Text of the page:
5. Measuring the success of goats is tricky. You can't talk about fires extinguished; you have to talk about fires prevented. Fortunately, if you have some idea of how many fires would usually flare up, you can get an estimate of how helpful the goats have been.

Now, let's return to your team's software development efforts. On your last project, did you get pulled into firefighting mode because your testing found serious bugs only late in the development cycle? Did you repeatedly send in your developers to contain and debug the problems? I'll bet your developers worked mainly in reactive mode, moving from one hot spot to the next since they had no time to create long-lasting solutions. In other words, your people were heroes heading straight into burnout.

But what if your team had taken a more goat-like approach, stopping small, isolated bugs before they could become large, tangled bugs? What if your developers and testers used cheap, simple methods during the development phase to lessen the presence of bugs later in the process?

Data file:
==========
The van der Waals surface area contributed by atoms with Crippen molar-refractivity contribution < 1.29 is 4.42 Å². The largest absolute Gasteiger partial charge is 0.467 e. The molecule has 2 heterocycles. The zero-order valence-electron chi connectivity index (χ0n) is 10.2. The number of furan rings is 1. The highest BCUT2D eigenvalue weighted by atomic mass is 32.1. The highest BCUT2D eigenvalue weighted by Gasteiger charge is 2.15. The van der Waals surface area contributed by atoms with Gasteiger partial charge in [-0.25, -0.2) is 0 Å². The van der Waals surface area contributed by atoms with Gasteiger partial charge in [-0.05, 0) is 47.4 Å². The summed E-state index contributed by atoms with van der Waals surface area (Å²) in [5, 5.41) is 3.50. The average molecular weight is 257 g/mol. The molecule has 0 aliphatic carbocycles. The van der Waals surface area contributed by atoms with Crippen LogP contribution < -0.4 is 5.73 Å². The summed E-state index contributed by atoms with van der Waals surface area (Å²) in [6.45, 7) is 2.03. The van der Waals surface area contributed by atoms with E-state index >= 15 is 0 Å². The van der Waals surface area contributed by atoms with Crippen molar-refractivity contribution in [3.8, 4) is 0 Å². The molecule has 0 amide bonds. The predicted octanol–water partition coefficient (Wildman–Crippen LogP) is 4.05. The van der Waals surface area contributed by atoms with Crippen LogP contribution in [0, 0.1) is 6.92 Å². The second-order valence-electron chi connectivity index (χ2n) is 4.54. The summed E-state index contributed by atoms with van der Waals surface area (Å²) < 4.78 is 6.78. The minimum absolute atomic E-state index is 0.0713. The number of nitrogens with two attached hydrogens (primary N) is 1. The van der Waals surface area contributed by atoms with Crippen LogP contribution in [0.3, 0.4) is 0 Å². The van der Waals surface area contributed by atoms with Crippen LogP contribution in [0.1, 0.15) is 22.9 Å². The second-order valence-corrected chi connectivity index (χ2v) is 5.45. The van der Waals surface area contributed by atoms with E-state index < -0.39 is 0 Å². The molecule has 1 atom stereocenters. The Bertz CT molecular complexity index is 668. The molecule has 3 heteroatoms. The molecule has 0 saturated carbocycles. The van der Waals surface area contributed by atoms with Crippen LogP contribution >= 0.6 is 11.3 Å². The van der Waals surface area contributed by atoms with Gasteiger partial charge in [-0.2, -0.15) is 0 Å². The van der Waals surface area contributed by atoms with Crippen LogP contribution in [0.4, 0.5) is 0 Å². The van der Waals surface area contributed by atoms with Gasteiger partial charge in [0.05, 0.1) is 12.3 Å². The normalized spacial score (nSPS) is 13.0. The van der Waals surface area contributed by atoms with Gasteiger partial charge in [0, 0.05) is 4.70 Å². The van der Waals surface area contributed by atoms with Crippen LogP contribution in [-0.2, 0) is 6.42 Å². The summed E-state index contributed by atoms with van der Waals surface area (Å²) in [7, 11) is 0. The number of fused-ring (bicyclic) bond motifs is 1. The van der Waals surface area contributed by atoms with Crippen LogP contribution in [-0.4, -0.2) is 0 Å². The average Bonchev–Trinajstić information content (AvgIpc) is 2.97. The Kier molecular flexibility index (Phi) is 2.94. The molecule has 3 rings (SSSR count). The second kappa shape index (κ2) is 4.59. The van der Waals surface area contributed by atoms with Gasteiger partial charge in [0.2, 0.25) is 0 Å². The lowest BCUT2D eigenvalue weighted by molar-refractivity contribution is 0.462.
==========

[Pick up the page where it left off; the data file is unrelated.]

Reused with permission: San Diego Union-Tribune

The truth is we have had such tools and methods around for a long time. We just haven't always used them as well or as often as we could have. For instance, to name

User Comments

44 comments
Michael Cummings's picture

Great article. It was well-received by both the test and dev teams here. One comment I would make is that we have to try to make sure that the heros are not the ones starting the fires - which seems to be the case all to often. MC

October 15, 2004 - 11:23am
Michael Cummings's picture

Great article. It was well-received by both the test and dev teams here. One comment I would make is that we have to try to make sure that the heros are not the ones starting the fires - which seems to be the case all to often. MC

October 15, 2004 - 11:23am
Michael Cummings's picture

Great article. It was well-received by both the test and dev teams here. One comment I would make is that we have to try to make sure that the heros are not the ones starting the fires - which seems to be the case all to often. MC

October 15, 2004 - 11:23am
Michael Cummings's picture

Great article. It was well-received by both the test and dev teams here. One comment I would make is that we have to try to make sure that the heros are not the ones starting the fires - which seems to be the case all to often. MC

October 15, 2004 - 11:23am
David Ramger's picture